A Sneak Peek on Visuals & Lighing Design in The Callisto Protocol

The Callisto Protocol team provided a behind-the-scenes look at the game's visuals and lighting and explained what it did to create the game's tense feel.

Ars Technica has released a new video that provided a short glimpse of how Striking Distance Studios works on lighting design for its upcoming survival horror The Callisto Protocol.

The studio's head Glen Schofield, along with art director Demetrius Leal and lighting director Atsushi Seo, showed Striking Distance's dailies room where the team goes through different aspects of the game and demonstrated the process of how the team comes up with the decisions regarding the game's visuals and lighting.

Schofield explained that the team always wants to make sure that the lighting is in the right place so that it could reflect the tense mood of the game.

"All due respect to everything else in the game, lighting, and audio are 80% of horror and so we spend a lot of time on them," Schofield said. "Lighting goes in before audio. So lighting is our first glimpse at how tense the game is. How scary is it?"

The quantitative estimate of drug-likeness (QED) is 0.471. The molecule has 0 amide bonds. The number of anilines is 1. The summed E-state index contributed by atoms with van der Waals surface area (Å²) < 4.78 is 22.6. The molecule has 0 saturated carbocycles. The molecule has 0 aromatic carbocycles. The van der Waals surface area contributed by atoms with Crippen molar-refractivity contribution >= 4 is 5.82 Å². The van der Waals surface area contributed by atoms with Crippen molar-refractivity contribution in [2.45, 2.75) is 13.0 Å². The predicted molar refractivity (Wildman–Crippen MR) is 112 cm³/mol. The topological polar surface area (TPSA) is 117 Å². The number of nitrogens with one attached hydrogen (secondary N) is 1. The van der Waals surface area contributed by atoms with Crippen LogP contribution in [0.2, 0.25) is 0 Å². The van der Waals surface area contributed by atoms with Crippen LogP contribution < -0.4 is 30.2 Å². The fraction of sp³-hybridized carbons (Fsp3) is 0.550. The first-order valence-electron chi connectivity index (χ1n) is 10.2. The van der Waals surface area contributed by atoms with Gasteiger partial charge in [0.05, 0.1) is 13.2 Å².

The team has also spoken about its work with Unreal Engine noting that the engine was the foundation for achieving a high level of realism in the game and showed off several shots which demonstrated how Unreal Engine renders look compared to real photos.

In addition, the devs spoke about the preproduction phase of the game revealing that at that stage, the team prepared an extensive art bible with visual examples which helped them make a clear vision of how they wanted the game's architecture and monsters to look as well as create interesting and effective lighting techniques for the game.

"It was a great benefit to come out really early on in this project, having a really strong vision from Glen and understanding what we wanted to go for. That allowed us to spend a lot of time doing a lot of research and getting references of modern-day applications, say of prisons or other things," Leal said. "We wanted to have that authenticity to make the game relatable. Like the game's supposed to be 300 years in the future. And immersion was so important for us, especially in a horror game."

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